|This is a practice quilt. You have to look hard to realize it is a stamped piece of material. I used a feather border with a single row of crosshatching in the sashing, Celtic knots in the corners of the star block, fill lines in the spaces between star points and a fill star pattern in the large stars.|
|Here is an beautifully appliqued quilt of white dogwoods on a black background trimmed out in yellow. Click on the image to see the beautiful front in full view! I choose a row of dogwoods in the plain strips and quilted around the appliqued leaves and white flowers in the borders.|
|Here is another favorite, "The Lone Star". This quilt had a very pleasing look with a row of stars across the top of the quilt. This quilt was done using a design from Digi Tech. The feathers always add a special touch to any top.|
|This quilt was pieced by my dear friends' granddaughter and have to say she did a beautiful job of piecing and coordinating colors. She was very proud and thrilled with the finished results. I used varigated tread with swirls and squiggles in the sashing and a special square flower design in the star square .|
|Here we see a baby quilt with a baby in a tub filled with bubbles! Therefore it is only fitting that the quilting be bubbles and again this is a design by Ellen Munnich @ Quilt Recipes|
As a Professional Quilter my Quilting Designs are stitched using the three main longarm quilting pattern styles:
Pantograph or edge-to-edge quilting: A design quilted from one edge of the quilt to the other, and then repeated is edge-to-edge quilting. A pantograph is often used in borders. Pantograph quilting is generally less expensive than custom quilting.
Custom (or free hand) quilting: This is any design not quilted edge-to-edge. The designs are more intricate and emphasize particular elements such as blocks, section, or borders. Due to more extensive planning and longarm machine set-up, custom quilting using a longarm quilting pattern is more expensive. Many quilters will also use a combination of styles, such as a pantograph on the interior, with a custom design on the border or vice verse.
Heirloom quilting: Heirloom quilting is a more dense and detailed version of custom quilting. Free hand quilted designs, small stippling, echo quilting, intricate feathers, grids and cross hatching, and multiple quilting designs on one top are typical of heirloom quilting.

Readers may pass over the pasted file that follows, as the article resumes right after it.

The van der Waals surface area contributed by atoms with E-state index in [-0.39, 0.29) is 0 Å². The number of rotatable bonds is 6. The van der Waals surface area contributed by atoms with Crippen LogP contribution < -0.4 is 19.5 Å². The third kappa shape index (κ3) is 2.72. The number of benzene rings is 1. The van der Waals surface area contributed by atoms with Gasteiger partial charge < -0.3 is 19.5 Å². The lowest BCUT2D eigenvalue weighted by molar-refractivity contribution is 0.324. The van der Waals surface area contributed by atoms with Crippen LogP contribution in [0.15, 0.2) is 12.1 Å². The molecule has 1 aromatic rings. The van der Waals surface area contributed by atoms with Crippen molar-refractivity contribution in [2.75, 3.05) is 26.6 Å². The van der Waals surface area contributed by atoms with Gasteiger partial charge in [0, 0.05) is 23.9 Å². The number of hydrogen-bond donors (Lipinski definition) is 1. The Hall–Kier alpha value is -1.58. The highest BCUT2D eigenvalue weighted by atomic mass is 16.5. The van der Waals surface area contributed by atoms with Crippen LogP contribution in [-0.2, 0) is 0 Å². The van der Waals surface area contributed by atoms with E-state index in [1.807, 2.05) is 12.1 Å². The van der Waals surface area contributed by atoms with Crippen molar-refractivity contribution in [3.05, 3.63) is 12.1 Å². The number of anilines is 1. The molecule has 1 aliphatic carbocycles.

I offer longarm quilting patterns (DBA Quilting by ab); using my Handi Quilter and PCQuilter computer quilting ...I am able to handle any size top up to a king-size bedspread. I strive to do quality work and treat each quilt top with up-most care.
Please feel free to use our Contact Us page for additional questions.
I also offer piecing of tops for a flat charge depending on the detail of pattern or by the hour.
Pricing is based on the size of your top and the amount of detail required. Prices are calculated by the square inch - length X width X price per square inch.
Want to see just how an expert operator of a Gammill-Statler Stitcher produces edge to edge custom quilting? Kimberly Burke has this skill mastered. Visit Golden Needle Quilting.
This is one of many Crown Royal quilts we have made...No, we don't indulge...We buy our Crown Royal bags from E-Bay!
I bought the pattern from you for the Alec's Civil War quilt and it is coming along great. But I have 1 question, did you quilt through the screen printed soldier pictures or just quilted around them. Thank You,
I saw on the yahoo group that you are going to post the pattern. Thanks!!! I really like your patterns. I have already printed out a couple of them.
This is like being in a candy shop for me. I love quilting, hand quilting that is, and I have looked every were for paterns and designs. Please send me a catalog or a way to order templates etc...Ruby
I am a beginning quilter and find your site great!
Thanks for a great website. Looking forward to the other Sunbonnet and Sam patterns. My youngest grandson is named Sam so that is my next quilt!
Perfect for your Sweetheart...see who's the fastest!
Gee, you really do answer all questions. The 8-point star pattern is great with very little hassles. Wish you had it sized for a full size bed. Sharon, Ohio
Judy from Tennessee says "I really enjoyed viewing your site and learned so much! Will definitely return to learn more.
Thank you for all the 'freebies'
Freda here, WOW! your site is a pleasure to browse through. Great tips...Keep them coming!
You may feel that you are on a Drunkard's Path after working this one...
Just wanted to thank you for the wonderful review and recommendation of our Universal Thread Holder and 'Easy Winder' bobbin winder. It is sew nice to be accepted and acknowledged by the Pro's in this industry.
Love the patterns, thank you so much!
Love your site! So informative! Rosalyn, South Carolina
I find your web site to be very informative...Thanks, Kristi
Pretty isn't he!
Go ahead and click on him!
Alice, your quilts, to say the least, are a big hit; A HUGE HIT. My mother-in-law, Jeff's mom, was just floored, astounded, and delighted. I took all three quilts for my 67-year-old mother and almost 91-year-old grandmother to look at, both of whom have quilted before, and they were blown away.
They are particularly picky people, too. My grandmother kept saying, "I have never seen anything like this! She knows her stuff!” She even wanted me to take pictures of them to show the family at Easter. They are gorgeous and just so wonderful. That said, I think I am going to ask you to make ONE MORE QUILT for me. Thank you so much again. Website looks wonderful.
I am going to post the pictures on my FB this week along with your website info so people can contact you if they want a quilt too. I know I won't be the only one that will want one!
Thanks Again, Kim
We Promise -- quick turn around for Q-T related questions;
How do I bind a quilt?
How do I get your FREE patterns?
Will you digitize a pattern for me?
Have your patterns been tested for accuracy?
Are your patterns downloadable?
How do I know what kind of batting to use?